Why does lumber to build new homes in Utah cost $35K more than a year ago? Blame the coronavirus.

Mills are behind since the onset of COVID-19 and more construction coming, and there’s little relief ahead.

(Trent Nelson | The Salt Lake Tribune) Jason Butterfield and Jason Barnett walk through the sparse yard at regional building supplier Sunpro's store in Salt Lake City on Tuesday, April 27, 2021. A national shortage of lumber is stalling and driving up costs on big construction projects and small home improvements alike in Utah.

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What does your latest home-improvement idea have to do with the Wasatch Front’s exploding housing prices?

Lumber, for one thing. Or a lack thereof.

That main ingredient in homespun do-it-yourself projects and custom home remodels has more than tripled in price since the pandemic’s early days.

It’s been a long year of mill shutdowns, global trade hiccups and other coronavirus-related blows to wood product supplies. Then, last week observers saw the equivalent of panic buying on lumber futures — a sign that costs of everything from a few two-by-fours to truckloads of framing lumber for new subdivisions could shoot even higher.

Dejan Eskic is a recent Utah homebuyer still in shock over our rapidly climbing home prices.

“It’s pretty crazy. There’s nothing to buy,” he said, a personal experience that aligns with newly released data on the region’s housing crunch.

Eskic is also an economist and housing researcher at the University of Utah’s Gardner Policy Institute, analyzing Utah housing markets’ historic pandemic mood swings.

“It’s a horrible time right now to make any big changes in your residential situation,” he said, referring to home remodeling and homebuying alike. “Everything’s just gotten so expensive.”

Waves of new demand for homes are expected in Utah and across the U.S.

Utah’s housing gap

Fair warning: You may end up turning away in sticker shock this summer after waiting in line at your local lumber yard in hopes of finishing that deck project or home remodel.

Rising lumber costs could add as much as $35,000 to the average purchase price of a new home, according to new estimates from the National Homebuilders Association. For future renters, the increase in costs will mean roughly $119 more in monthly rent.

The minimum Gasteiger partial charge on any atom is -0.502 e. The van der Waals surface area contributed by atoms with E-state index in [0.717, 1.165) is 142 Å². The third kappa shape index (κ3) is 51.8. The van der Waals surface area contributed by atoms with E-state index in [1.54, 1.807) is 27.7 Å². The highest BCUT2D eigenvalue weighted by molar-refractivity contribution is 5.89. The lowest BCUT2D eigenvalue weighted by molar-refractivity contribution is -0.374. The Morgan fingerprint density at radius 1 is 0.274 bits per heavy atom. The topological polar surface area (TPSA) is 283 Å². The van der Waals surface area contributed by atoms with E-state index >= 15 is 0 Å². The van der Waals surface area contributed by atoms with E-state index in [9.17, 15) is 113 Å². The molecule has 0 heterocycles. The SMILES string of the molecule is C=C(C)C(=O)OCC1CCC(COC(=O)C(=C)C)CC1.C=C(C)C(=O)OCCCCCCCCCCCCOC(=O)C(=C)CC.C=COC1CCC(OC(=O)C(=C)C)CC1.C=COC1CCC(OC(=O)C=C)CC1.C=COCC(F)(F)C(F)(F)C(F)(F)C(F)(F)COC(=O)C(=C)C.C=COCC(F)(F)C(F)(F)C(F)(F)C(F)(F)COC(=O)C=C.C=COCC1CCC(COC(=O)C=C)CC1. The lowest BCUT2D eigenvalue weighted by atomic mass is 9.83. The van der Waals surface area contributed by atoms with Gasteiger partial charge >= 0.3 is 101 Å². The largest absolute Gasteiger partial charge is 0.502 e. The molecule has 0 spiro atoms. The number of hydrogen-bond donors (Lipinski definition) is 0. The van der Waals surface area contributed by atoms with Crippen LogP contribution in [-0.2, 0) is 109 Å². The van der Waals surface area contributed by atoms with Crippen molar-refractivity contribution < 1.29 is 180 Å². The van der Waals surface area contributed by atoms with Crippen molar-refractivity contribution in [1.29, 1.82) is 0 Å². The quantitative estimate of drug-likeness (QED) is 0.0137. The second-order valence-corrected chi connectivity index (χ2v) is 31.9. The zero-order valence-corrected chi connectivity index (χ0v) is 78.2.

The U.S. prices (per thousand board feet) of lumber has ballooned to a record high since mid-March 2020.

A historic upswing in residential construction this season also means builders often can’t even find wood amid the crunch that’s slowing d

own smaller custom building plans and some of the state’s largest projects.

“At times we don’t even have a single option, let alone multiple choices,” lamented Jaren Davis, executive officer of the Salt Lake Homebuilders Association. “And it’s not just our industry. It’s kind of a wider business problem now.”

Estimates are Utah already needs at least 50,000 more moderately priced homes for sale and apartment rentals to catch up on a gap that’s been growing since 2010.

Beyond that, projections are that thousands upon thousands more housing units will be needed in future years, as a relatively high birthrate, job-creating economy and in-migration to the state continue to push Utah to double its current population sometime before 2060.

Though borrowing costs are low, lumber prices are making it even tougher to build Utah out of that affordable housing deficit. It’s not just lumber that’s driving up home and apartment costs. Land, labor and other building materials are also rising.

“You just name it: copper, cement, furniture, appliances,” Davis said.

One window supplier, he said, is falling 700 windows behind daily — at maximum production.

‘Pent-up’ demand

Lumber prices are up an estimated 300% since late April 2020. Cost hikes and disruptions in the region’s lumber supply chain are now shuddering across retailers, wholesalers and builders in Utah’s construction sector, which has been bright spot in retaining and expanding jobs during the pandemic.

Few people want customers to get their wood as much as Jason Butterfield does.

The division manager over lumber for Sunpro, one of Utah’s largest building suppliers, walked across thinned-out stock lots at the company’s main Salt Lake City location Tuesday near the end of another hectic day of sales.